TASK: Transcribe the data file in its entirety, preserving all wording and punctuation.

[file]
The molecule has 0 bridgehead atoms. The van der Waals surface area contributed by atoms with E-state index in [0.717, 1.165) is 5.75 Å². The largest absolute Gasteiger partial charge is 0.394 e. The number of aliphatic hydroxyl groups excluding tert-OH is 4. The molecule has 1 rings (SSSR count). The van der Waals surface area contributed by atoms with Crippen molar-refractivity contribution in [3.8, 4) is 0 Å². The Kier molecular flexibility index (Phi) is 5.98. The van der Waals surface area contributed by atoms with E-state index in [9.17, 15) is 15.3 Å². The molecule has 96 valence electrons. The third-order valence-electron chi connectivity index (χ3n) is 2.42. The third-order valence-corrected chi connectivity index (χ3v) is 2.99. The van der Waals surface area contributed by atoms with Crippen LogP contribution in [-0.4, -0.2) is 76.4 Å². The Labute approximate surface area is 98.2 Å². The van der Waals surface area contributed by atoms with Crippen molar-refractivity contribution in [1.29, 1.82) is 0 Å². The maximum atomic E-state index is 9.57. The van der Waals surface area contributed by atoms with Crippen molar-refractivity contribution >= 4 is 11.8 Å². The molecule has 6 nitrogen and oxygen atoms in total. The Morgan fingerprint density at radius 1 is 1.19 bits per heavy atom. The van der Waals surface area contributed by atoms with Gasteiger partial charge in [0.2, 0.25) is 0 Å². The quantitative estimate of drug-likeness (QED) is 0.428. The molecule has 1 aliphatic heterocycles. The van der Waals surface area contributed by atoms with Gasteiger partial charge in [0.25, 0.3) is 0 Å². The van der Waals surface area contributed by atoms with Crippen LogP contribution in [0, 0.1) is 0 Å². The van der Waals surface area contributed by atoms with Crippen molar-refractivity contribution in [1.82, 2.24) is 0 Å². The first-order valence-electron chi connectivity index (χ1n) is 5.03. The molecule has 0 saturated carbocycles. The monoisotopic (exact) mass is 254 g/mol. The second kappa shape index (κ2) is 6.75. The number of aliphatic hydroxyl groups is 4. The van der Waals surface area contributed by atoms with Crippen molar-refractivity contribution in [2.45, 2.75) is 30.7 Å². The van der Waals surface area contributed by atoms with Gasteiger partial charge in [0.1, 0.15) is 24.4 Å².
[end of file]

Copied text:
The molecule has 0 bridgehead atoms. The van der Waals surface area contributed by atoms with E-state index in [0.717, 1.165) is 5.75 Å². The largest absolute Gasteiger partial charge is 0.394 e. The number of aliphatic hydroxyl groups excluding tert-OH is 4. The molecule has 1 rings (SSSR count). The van der Waals surface area contributed by atoms with Crippen molar-refractivity contribution in [3.8, 4) is 0 Å². The Kier molecular flexibility index (Phi) is 5.98. The van der Waals surface area contributed by atoms with E-state index in [9.17, 15) is 15.3 Å². The molecule has 96 valence electrons. The third-order valence-electron chi connectivity index (χ3n) is 2.42. The third-order valence-corrected chi connectivity index (χ3v) is 2.99. The van der Waals surface area contributed by atoms with Crippen LogP contribution in [-0.4, -0.2) is 76.4 Å². The Labute approximate surface area is 98.2 Å². The van der Waals surface area contributed by atoms with Crippen molar-refractivity contribution in [1.29, 1.82) is 0 Å². The maximum atomic E-state index is 9.57. The van der Waals surface area contributed by atoms with Crippen molar-refractivity contribution >= 4 is 11.8 Å². The molecule has 6 nitrogen and oxygen atoms in total. The Morgan fingerprint density at radius 1 is 1.19 bits per heavy atom. The van der Waals surface area contributed by atoms with Gasteiger partial charge in [0.2, 0.25) is 0 Å². The quantitative estimate of drug-likeness (QED) is 0.428. The molecule has 1 aliphatic heterocycles. The van der Waals surface area contributed by atoms with Gasteiger partial charge in [0.25, 0.3) is 0 Å². The van der Waals surface area contributed by atoms with Crippen LogP contribution in [0, 0.1) is 0 Å². The van der Waals surface area contributed by atoms with Crippen molar-refractivity contribution in [1.82, 2.24) is 0 Å². The first-order valence-electron chi connectivity index (χ1n) is 5.03. The molecule has 0 saturated carbocycles. The monoisotopic (exact) mass is 254 g/mol. The second kappa shape index (κ2) is 6.75. The number of aliphatic hydroxyl groups is 4. The van der Waals surface area contributed by atoms with Crippen molar-refractivity contribution in [2.45, 2.75) is 30.7 Å². The van der Waals surface area contributed by atoms with Gasteiger partial charge in [0.1, 0.15) is 24.4 Å².